by Judith Mann
from Wendag Website
HIGH ON A SACRED MOUNTAIN in Southern France, the whitened ruins of Montségur are a reminder of the last actively visible gnostic school in the West, the Cathari.
Who were these heirs to Montségur?
Their name Cathari, means "pure" in Greek. Branded heretics by the Church, little remains to speak of them today, other than Inquisition records. Their writings were destroyed along with their earthly bodies.
Yet, in their time their influence was enormous, networking with centers in Italy, Yugoslavia, Bulgaria, Switzerland and German. There is evidence as well of a deep connection with Moslem Sufi communities in Spain and the Middle East and with Jewish Kabbalist scholars living in surrounding cities.
The Grail legends, the Courts of Love, the troubadours, all blossomed under the benign guidance of the gnostic Cathari. The spirit of the land, then known as Oc, was that of tolerance and personal liberty, most rare in any age.
Much of their faith rested upon a form of Manicheaism brought to Gaul in the 8th century by missionaries from Bulgaria and Yugoslavia.
The close affinity of Druidic teachings, the rallying of the poor to resist Church and secular tyranny, and the appeal of an elite strata of the faith to the aristocracy, made rich soil in which the teachings could take root.
Cathar doctrines, proselytized largely by readings of the Gospel according to John, provided a highly workable alternative to the confusion and misery that existed.
Central to the Cathar creed is the concept of Duality, the opposition of the material world to that of the spirit. For the masses, this translated into a battle between good (Light or God) and evil (Darkness or Satan). However, if we return to the source of one of the many strands of which the Cathar faith is woven, we see in early Zoroastrianism, the root of Manicheaism, a less encrusted form of dualism.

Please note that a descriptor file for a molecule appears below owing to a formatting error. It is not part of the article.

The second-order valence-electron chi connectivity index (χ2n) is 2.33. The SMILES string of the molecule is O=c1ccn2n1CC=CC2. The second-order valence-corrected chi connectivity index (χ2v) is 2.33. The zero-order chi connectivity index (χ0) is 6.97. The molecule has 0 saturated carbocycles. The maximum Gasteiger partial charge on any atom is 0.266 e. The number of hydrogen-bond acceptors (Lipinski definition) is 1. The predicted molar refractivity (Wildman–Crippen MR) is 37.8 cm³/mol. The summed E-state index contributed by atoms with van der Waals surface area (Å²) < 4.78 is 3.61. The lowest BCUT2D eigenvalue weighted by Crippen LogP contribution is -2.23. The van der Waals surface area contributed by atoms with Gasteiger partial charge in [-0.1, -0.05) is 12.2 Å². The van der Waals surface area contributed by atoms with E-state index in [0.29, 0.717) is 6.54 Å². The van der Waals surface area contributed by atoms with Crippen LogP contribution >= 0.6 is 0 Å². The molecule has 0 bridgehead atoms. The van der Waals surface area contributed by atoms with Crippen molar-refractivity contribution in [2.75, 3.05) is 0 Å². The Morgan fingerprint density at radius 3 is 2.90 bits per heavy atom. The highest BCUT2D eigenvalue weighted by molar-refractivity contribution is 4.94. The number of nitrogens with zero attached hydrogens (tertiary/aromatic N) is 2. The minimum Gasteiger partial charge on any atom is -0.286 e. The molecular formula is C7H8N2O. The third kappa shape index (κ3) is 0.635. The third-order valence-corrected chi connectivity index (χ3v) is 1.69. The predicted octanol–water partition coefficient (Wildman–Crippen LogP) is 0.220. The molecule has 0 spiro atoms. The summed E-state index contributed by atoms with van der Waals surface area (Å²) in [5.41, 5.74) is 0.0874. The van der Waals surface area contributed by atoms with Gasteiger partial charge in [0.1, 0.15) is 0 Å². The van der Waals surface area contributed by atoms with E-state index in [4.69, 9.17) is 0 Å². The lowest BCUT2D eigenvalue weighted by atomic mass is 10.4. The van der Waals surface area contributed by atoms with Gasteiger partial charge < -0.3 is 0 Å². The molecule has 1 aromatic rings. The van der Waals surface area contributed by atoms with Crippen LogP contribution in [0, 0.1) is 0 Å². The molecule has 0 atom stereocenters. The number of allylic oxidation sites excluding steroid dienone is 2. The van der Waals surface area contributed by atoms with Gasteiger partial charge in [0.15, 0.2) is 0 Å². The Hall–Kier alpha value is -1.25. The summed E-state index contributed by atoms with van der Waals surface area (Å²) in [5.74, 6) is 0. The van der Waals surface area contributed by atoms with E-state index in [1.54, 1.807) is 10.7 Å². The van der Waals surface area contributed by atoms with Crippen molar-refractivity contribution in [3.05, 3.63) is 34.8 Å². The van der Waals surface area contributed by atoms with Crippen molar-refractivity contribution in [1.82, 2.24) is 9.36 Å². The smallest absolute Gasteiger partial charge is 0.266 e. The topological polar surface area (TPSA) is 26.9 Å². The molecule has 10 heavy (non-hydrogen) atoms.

According to Zoroaster, the Supreme Being created twin forces of reality and unreality.
Reality and unreality are seen
as essential elements from which our world is created, not
polarizations of good and evil. Reality is represented by objective
meaning, and unreality is human subjectivity, which only becomes
negative when we are enmeshed and blinded by it.
Through a life dedicated to ever increasing purity, the composite nature of man can undergo a double death and transfiguration, so that the formed spirit, born of the spark and nourished in the soul, will eventually separate, returning to the Light.
The rigorously ascetic discipline necessary to achieve this state was available on the "Parfaits" (or "perfects"), master adepts, and a lower grade of adepts. The masses, or "believers" as they were called, were allowed to live fully in the ways of the householder, and understood that they were in cycles of reincarnation to be reborn on Earth.
The outer appearance and practices of the Parfaits were simple. They worshipped in forests and on mountain tops, utilizing the strong tellurgic currents of the region.
Their initiations were held in a series of limestone caves, chiefly near the Pic de St. Barthalemy. Renouncing worldly riches, they wore plain dark blue gowns, ate vegetarian foods, and kept strict vows of chastity in keeping with their belief that it was sacrilegious to procreate.
They held to the
tenet that Christ was cosmic, (and so could not be crucified), that
suicide was sacred (suicide through voluntary starvation or fast, the endura, was a personal right), and that the role of woman was equal to that of